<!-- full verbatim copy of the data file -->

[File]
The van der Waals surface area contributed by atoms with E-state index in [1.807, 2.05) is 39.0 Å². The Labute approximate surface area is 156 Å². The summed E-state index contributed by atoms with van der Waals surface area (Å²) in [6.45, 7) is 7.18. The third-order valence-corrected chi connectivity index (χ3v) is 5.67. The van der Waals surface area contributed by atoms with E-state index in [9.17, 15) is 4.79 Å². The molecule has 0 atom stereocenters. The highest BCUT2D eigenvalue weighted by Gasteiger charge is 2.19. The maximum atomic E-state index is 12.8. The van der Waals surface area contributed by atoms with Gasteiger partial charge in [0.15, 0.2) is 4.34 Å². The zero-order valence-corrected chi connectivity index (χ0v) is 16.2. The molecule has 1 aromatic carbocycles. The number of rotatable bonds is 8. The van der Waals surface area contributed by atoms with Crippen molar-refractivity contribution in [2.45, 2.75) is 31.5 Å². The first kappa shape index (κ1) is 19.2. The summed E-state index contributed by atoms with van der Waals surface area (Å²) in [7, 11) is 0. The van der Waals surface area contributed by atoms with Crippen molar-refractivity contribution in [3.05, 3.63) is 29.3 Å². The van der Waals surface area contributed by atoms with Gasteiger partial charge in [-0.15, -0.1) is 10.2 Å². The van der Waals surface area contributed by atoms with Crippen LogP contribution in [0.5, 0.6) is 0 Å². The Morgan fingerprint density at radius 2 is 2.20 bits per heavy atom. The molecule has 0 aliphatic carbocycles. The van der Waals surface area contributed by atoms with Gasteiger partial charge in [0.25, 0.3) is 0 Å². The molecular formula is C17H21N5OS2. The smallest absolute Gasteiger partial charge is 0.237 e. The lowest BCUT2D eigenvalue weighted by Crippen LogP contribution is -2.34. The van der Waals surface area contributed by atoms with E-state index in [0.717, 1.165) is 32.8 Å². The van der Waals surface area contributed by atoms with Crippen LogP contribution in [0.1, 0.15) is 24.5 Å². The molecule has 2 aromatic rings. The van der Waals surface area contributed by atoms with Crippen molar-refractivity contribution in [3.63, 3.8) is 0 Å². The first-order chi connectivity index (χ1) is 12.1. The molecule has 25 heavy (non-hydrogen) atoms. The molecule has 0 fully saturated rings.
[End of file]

The van der Waals surface area contributed by atoms with E-state index in [1.807, 2.05) is 39.0 Å². The Labute approximate surface area is 156 Å². The summed E-state index contributed by atoms with van der Waals surface area (Å²) in [6.45, 7) is 7.18. The third-order valence-corrected chi connectivity index (χ3v) is 5.67. The van der Waals surface area contributed by atoms with E-state index in [9.17, 15) is 4.79 Å². The molecule has 0 atom stereocenters. The highest BCUT2D eigenvalue weighted by Gasteiger charge is 2.19. The maximum atomic E-state index is 12.8. The van der Waals surface area contributed by atoms with Gasteiger partial charge in [0.15, 0.2) is 4.34 Å². The zero-order valence-corrected chi connectivity index (χ0v) is 16.2. The molecule has 1 aromatic carbocycles. The number of rotatable bonds is 8. The van der Waals surface area contributed by atoms with Crippen molar-refractivity contribution in [2.45, 2.75) is 31.5 Å². The first kappa shape index (κ1) is 19.2. The summed E-state index contributed by atoms with van der Waals surface area (Å²) in [7, 11) is 0. The van der Waals surface area contributed by atoms with Crippen molar-refractivity contribution in [3.05, 3.63) is 29.3 Å². The van der Waals surface area contributed by atoms with Gasteiger partial charge in [-0.15, -0.1) is 10.2 Å². The van der Waals surface area contributed by atoms with Crippen LogP contribution in [0.5, 0.6) is 0 Å². The Morgan fingerprint density at radius 2 is 2.20 bits per heavy atom. The molecule has 0 aliphatic carbocycles. The van der Waals surface area contributed by atoms with Gasteiger partial charge in [0.25, 0.3) is 0 Å². The molecular formula is C17H21N5OS2. The smallest absolute Gasteiger partial charge is 0.237 e. The lowest BCUT2D eigenvalue weighted by Crippen LogP contribution is -2.34. The van der Waals surface area contributed by atoms with E-state index in [0.717, 1.165) is 32.8 Å². The van der Waals surface area contributed by atoms with Crippen LogP contribution in [0.1, 0.15) is 24.5 Å². The molecule has 2 aromatic rings. The van der Waals surface area contributed by atoms with Crippen molar-refractivity contribution in [3.63, 3.8) is 0 Å². The first-order chi connectivity index (χ1) is 12.1. The molecule has 25 heavy (non-hydrogen) atoms. The molecule has 0 fully saturated rings.